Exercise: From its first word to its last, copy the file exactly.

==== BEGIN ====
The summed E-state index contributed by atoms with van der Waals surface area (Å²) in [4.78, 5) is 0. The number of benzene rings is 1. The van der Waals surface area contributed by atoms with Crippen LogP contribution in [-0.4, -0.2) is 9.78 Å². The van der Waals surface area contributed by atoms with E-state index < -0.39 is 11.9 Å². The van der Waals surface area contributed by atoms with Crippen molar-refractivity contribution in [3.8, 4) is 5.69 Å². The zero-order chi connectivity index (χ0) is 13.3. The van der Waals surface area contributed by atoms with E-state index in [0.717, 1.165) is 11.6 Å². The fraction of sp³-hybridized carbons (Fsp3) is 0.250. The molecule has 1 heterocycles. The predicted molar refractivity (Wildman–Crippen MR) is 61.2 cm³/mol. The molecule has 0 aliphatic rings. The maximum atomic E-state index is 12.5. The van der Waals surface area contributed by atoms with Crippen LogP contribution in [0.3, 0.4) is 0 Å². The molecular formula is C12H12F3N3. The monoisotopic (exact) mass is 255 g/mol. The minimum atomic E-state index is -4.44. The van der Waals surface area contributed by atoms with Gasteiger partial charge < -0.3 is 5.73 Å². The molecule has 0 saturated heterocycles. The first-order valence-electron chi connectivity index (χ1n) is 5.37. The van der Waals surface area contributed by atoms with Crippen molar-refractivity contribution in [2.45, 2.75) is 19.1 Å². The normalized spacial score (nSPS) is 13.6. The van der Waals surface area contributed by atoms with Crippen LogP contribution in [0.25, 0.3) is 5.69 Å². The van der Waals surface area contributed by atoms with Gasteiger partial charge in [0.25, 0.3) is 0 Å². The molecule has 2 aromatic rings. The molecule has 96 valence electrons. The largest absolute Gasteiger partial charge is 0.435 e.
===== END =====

The summed E-state index contributed by atoms with van der Waals surface area (Å²) in [4.78, 5) is 0. The number of benzene rings is 1. The van der Waals surface area contributed by atoms with Crippen LogP contribution in [-0.4, -0.2) is 9.78 Å². The van der Waals surface area contributed by atoms with E-state index < -0.39 is 11.9 Å². The van der Waals surface area contributed by atoms with Crippen molar-refractivity contribution in [3.8, 4) is 5.69 Å². The zero-order chi connectivity index (χ0) is 13.3. The van der Waals surface area contributed by atoms with E-state index in [0.717, 1.165) is 11.6 Å². The fraction of sp³-hybridized carbons (Fsp3) is 0.250. The molecule has 1 heterocycles. The predicted molar refractivity (Wildman–Crippen MR) is 61.2 cm³/mol. The molecule has 0 aliphatic rings. The maximum atomic E-state index is 12.5. The van der Waals surface area contributed by atoms with Crippen LogP contribution in [0.3, 0.4) is 0 Å². The molecular formula is C12H12F3N3. The monoisotopic (exact) mass is 255 g/mol. The minimum atomic E-state index is -4.44. The van der Waals surface area contributed by atoms with Gasteiger partial charge < -0.3 is 5.73 Å². The molecule has 0 saturated heterocycles. The first-order valence-electron chi connectivity index (χ1n) is 5.37. The van der Waals surface area contributed by atoms with Crippen molar-refractivity contribution in [2.45, 2.75) is 19.1 Å². The normalized spacial score (nSPS) is 13.6. The van der Waals surface area contributed by atoms with Crippen LogP contribution in [0.25, 0.3) is 5.69 Å². The van der Waals surface area contributed by atoms with Gasteiger partial charge in [0.25, 0.3) is 0 Å². The molecule has 2 aromatic rings. The molecule has 96 valence electrons. The largest absolute Gasteiger partial charge is 0.435 e.